Anne London can't remember the day she decided she would be an artist.
I have always known, even as a small child, where my destiny was headed, says wildlife artist, A.E. London.
Anne's artistic abilities were apparent at an early age when she began selling her art professionally in Los Angels while still in Junior High School. She graduated from California State University, developing her artistic talent under the tutelage of renowned artist and educator, Saul Bernstein.
Following a different path led her, from an early film industry career in Los Angles, to working with film actress, Tippi Hedren, founder of Shambala - a refuge for big cats, elephants and many other endangered species. It was there London realized that she could combine her two passions; art and animals. Since then, she has developed a remarkable career as an internationally recognized artist, and champion of animal conservation.
Her immigrant parents had encouraged her to expand her talents as they explored their new country and its wildlife, and those combined interests have taken her to Africa, Asia and all over the Americas in pursuit of her subject matter- endangered species.
"The commercial art world was not for me," she says," All I could think about were these animals and the problems they were facing as a species. I wanted future generations to be able to experience the magnificence of seeing these beautiful animals living in their native habitat.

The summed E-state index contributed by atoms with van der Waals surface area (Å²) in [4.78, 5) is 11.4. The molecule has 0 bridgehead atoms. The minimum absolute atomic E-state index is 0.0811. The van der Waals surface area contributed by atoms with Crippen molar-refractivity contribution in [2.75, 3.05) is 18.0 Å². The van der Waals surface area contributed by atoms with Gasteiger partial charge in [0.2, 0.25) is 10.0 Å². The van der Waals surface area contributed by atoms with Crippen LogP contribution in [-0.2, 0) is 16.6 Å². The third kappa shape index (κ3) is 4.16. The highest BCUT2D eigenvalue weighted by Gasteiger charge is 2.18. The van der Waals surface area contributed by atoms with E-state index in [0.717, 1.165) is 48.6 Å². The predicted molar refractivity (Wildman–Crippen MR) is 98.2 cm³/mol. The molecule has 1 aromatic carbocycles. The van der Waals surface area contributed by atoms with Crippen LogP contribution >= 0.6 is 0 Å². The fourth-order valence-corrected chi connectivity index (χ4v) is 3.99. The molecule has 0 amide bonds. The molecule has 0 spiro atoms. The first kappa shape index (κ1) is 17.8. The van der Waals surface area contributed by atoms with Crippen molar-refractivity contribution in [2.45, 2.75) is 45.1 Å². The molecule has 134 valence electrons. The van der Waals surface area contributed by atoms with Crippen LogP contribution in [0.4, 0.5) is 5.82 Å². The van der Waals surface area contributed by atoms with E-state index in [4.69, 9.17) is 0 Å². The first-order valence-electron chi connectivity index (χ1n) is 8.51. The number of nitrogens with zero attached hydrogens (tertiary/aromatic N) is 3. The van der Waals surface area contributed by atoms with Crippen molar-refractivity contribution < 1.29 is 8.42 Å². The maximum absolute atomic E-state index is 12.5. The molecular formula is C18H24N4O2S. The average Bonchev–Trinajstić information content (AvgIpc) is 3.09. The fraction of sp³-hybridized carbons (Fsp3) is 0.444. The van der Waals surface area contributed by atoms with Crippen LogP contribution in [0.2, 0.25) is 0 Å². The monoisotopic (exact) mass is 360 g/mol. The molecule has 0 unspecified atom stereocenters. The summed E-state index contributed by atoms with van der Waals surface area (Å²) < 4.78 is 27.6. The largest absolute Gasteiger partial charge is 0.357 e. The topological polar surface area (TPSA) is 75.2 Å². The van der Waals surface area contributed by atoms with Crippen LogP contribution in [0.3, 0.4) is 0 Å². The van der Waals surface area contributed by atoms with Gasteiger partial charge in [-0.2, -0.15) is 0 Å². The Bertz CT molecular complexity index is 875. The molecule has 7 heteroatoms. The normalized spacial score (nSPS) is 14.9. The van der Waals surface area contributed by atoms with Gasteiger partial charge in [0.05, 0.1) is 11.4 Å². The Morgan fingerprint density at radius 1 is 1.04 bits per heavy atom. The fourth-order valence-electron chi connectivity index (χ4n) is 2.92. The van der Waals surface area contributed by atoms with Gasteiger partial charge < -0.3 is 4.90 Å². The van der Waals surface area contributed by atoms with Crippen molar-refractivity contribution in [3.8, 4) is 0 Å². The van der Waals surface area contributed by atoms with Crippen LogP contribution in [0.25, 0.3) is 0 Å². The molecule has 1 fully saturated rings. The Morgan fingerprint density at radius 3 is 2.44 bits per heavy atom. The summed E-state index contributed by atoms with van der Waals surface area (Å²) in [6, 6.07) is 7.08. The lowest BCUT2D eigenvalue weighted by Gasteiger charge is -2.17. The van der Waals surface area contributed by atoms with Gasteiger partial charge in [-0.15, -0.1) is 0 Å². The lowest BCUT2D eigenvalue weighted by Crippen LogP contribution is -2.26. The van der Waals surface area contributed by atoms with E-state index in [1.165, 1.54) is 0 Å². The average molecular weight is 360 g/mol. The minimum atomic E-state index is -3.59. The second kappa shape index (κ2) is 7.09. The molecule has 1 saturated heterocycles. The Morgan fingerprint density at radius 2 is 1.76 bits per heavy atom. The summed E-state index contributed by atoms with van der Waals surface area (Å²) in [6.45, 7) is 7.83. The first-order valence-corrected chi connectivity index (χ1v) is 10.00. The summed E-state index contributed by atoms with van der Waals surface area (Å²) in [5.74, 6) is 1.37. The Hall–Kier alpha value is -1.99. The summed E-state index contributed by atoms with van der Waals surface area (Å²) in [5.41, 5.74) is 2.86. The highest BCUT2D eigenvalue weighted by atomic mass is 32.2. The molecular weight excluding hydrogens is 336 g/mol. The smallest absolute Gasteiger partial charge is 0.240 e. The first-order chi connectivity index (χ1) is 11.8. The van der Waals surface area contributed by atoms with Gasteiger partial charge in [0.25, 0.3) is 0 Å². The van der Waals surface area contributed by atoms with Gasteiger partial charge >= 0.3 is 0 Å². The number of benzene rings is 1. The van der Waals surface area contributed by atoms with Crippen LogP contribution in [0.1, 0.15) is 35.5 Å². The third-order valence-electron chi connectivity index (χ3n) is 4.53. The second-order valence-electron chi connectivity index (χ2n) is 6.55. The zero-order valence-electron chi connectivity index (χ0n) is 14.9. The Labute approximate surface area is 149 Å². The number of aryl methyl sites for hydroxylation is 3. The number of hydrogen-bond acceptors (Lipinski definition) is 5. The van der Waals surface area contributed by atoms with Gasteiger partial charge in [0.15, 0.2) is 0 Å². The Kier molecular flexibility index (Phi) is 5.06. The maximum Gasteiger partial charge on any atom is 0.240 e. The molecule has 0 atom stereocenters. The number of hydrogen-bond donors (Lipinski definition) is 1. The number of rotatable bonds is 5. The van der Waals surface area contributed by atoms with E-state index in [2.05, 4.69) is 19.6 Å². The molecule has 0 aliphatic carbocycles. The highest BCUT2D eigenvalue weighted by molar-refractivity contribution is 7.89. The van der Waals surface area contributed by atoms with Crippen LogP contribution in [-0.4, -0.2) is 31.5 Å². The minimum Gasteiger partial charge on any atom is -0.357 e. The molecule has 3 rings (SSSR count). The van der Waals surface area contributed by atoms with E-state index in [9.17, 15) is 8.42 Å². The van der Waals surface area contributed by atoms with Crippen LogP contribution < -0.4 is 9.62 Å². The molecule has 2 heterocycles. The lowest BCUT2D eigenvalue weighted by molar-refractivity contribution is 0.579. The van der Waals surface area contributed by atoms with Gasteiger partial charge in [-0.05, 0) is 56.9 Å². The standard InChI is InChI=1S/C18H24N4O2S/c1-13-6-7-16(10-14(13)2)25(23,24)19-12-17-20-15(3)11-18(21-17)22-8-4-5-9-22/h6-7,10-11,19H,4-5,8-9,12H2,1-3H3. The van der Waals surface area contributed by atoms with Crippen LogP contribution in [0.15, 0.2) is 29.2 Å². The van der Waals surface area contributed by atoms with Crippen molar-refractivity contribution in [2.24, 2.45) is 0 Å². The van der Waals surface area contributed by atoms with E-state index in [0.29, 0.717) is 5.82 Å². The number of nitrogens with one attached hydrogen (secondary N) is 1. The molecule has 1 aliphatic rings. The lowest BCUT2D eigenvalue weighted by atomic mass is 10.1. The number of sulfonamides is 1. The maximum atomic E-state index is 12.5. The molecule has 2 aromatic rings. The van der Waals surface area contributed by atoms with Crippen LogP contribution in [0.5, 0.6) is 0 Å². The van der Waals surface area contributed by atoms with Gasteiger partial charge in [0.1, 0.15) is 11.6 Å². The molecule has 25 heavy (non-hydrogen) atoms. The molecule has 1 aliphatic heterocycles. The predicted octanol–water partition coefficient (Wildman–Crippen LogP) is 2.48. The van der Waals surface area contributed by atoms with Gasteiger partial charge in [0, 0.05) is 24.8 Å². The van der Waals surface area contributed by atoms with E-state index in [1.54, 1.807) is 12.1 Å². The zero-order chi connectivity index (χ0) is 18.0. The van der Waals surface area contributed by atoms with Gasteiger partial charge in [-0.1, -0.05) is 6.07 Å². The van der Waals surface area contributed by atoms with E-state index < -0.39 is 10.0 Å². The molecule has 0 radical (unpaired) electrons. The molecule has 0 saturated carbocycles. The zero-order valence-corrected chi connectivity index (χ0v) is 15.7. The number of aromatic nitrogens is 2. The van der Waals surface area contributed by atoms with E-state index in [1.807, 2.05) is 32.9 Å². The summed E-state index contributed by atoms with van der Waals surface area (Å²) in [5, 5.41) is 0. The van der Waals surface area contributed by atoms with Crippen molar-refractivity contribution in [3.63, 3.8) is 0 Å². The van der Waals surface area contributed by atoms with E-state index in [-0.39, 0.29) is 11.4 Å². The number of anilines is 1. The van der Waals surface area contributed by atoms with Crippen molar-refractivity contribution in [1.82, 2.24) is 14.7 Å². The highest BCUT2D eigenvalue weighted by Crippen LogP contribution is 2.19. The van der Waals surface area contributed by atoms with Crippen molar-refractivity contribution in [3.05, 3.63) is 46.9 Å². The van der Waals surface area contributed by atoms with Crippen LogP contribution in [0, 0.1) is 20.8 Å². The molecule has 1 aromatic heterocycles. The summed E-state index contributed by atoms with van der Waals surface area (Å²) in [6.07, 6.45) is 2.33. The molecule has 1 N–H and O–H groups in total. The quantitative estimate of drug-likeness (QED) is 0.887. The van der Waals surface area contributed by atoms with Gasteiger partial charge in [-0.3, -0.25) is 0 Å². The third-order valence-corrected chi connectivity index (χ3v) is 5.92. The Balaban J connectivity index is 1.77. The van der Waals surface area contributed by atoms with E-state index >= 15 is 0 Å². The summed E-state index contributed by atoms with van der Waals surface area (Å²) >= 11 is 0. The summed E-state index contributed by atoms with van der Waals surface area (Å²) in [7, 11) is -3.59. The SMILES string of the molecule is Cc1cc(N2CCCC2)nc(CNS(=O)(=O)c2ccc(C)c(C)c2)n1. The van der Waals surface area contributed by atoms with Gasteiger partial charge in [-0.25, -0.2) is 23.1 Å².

Anne's mission has led her repeatedly to Africa, Asia and other wild locations - to witness firsthand and record the face of nature through her " Portraits of the Wild ".
Her current body of work using charcoal and water media evolved from years of meticulously hand crafting her highly acclaimed work in engraving. "I loved the classic stunning effect of engraved art but the process was just too wearing on my body. It was an obstacle that turned into a blessing when I saw how my artistic expression changed and how much more alive my art became."
Each year for the past 30 years, Anne has traveled across the nation, exhibiting at 20 to 35 art shows and keeping in touch with her friends and collectors as well as maintaining her ties with the zoo and conservation community. In these, often museum sponsored, events she has won hundreds of "Best in Show" awards.
She travels to Africa regularly, bringing back her field sketches and basing the next year's work on them. She has earned awards across the nation, including the prestigious Award Of Excellence given by the Society of Animal Artists, and has been featured in magazines such as Wildlife Art News and The Wildlife Journal. Chosen several times by the Society of Animal Artists for "The Art and The Animal Tour ", her work has gained critical acclaim by both the art world and the scientific community. She has been featured on Animal Planet and broadcast television.
"When I look at a lion, I see its uniqueness as an intelligent being. All animals have a rich interior life full of emotions–to ignore that fact is to miss something significant we share".
Looking at one of Anne's pieces, one of the first elements that a viewer connects with is the animal's personal nature and emotion. Years of studying wildlife anatomy in native habitats and in surgeries have honed her anatomical skills, but it's the intimate connection the viewer feels with the subject that she uniquely brings to the easel. She strives to create a genuine empathy for what she calls, “the other earthlings”.